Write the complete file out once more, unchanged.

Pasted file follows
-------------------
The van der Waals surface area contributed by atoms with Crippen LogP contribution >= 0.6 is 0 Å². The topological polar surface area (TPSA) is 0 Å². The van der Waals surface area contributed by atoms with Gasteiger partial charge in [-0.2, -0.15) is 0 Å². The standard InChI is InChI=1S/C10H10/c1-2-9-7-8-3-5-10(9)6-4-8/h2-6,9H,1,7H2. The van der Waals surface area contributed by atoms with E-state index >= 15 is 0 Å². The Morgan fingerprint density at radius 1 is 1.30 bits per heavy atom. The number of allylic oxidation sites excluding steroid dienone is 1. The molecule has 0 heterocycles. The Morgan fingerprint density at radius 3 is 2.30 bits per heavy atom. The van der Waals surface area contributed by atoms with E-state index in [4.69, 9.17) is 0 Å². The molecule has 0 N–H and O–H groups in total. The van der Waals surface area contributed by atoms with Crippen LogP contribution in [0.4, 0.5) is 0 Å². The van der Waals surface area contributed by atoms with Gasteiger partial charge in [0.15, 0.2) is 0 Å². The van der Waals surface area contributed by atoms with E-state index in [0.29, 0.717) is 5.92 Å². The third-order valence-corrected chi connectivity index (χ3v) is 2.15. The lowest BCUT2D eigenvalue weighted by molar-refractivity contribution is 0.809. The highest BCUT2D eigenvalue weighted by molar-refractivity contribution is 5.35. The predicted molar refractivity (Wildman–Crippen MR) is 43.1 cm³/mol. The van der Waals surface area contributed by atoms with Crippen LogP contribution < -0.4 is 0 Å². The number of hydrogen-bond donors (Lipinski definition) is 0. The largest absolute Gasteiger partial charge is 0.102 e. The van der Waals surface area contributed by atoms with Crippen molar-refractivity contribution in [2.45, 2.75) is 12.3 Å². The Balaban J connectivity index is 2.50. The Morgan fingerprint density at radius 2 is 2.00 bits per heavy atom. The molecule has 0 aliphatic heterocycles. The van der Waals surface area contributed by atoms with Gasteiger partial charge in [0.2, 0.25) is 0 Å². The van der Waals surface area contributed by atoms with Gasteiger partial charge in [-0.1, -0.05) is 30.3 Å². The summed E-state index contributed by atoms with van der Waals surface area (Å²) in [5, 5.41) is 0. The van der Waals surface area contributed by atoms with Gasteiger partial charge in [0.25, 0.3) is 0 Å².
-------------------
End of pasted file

The van der Waals surface area contributed by atoms with Crippen LogP contribution >= 0.6 is 0 Å². The topological polar surface area (TPSA) is 0 Å². The van der Waals surface area contributed by atoms with Gasteiger partial charge in [-0.2, -0.15) is 0 Å². The standard InChI is InChI=1S/C10H10/c1-2-9-7-8-3-5-10(9)6-4-8/h2-6,9H,1,7H2. The van der Waals surface area contributed by atoms with E-state index >= 15 is 0 Å². The Morgan fingerprint density at radius 1 is 1.30 bits per heavy atom. The number of allylic oxidation sites excluding steroid dienone is 1. The molecule has 0 heterocycles. The Morgan fingerprint density at radius 3 is 2.30 bits per heavy atom. The van der Waals surface area contributed by atoms with E-state index in [4.69, 9.17) is 0 Å². The molecule has 0 N–H and O–H groups in total. The van der Waals surface area contributed by atoms with Crippen LogP contribution in [0.4, 0.5) is 0 Å². The van der Waals surface area contributed by atoms with Gasteiger partial charge in [0.15, 0.2) is 0 Å². The van der Waals surface area contributed by atoms with E-state index in [0.29, 0.717) is 5.92 Å². The third-order valence-corrected chi connectivity index (χ3v) is 2.15. The lowest BCUT2D eigenvalue weighted by molar-refractivity contribution is 0.809. The highest BCUT2D eigenvalue weighted by molar-refractivity contribution is 5.35. The predicted molar refractivity (Wildman–Crippen MR) is 43.1 cm³/mol. The van der Waals surface area contributed by atoms with Crippen LogP contribution < -0.4 is 0 Å². The number of hydrogen-bond donors (Lipinski definition) is 0. The largest absolute Gasteiger partial charge is 0.102 e. The van der Waals surface area contributed by atoms with Crippen molar-refractivity contribution in [2.45, 2.75) is 12.3 Å². The Balaban J connectivity index is 2.50. The Morgan fingerprint density at radius 2 is 2.00 bits per heavy atom. The molecule has 0 aliphatic heterocycles. The van der Waals surface area contributed by atoms with Gasteiger partial charge in [0.2, 0.25) is 0 Å². The van der Waals surface area contributed by atoms with Gasteiger partial charge in [-0.1, -0.05) is 30.3 Å². The summed E-state index contributed by atoms with van der Waals surface area (Å²) in [5, 5.41) is 0. The van der Waals surface area contributed by atoms with Gasteiger partial charge in [0.25, 0.3) is 0 Å².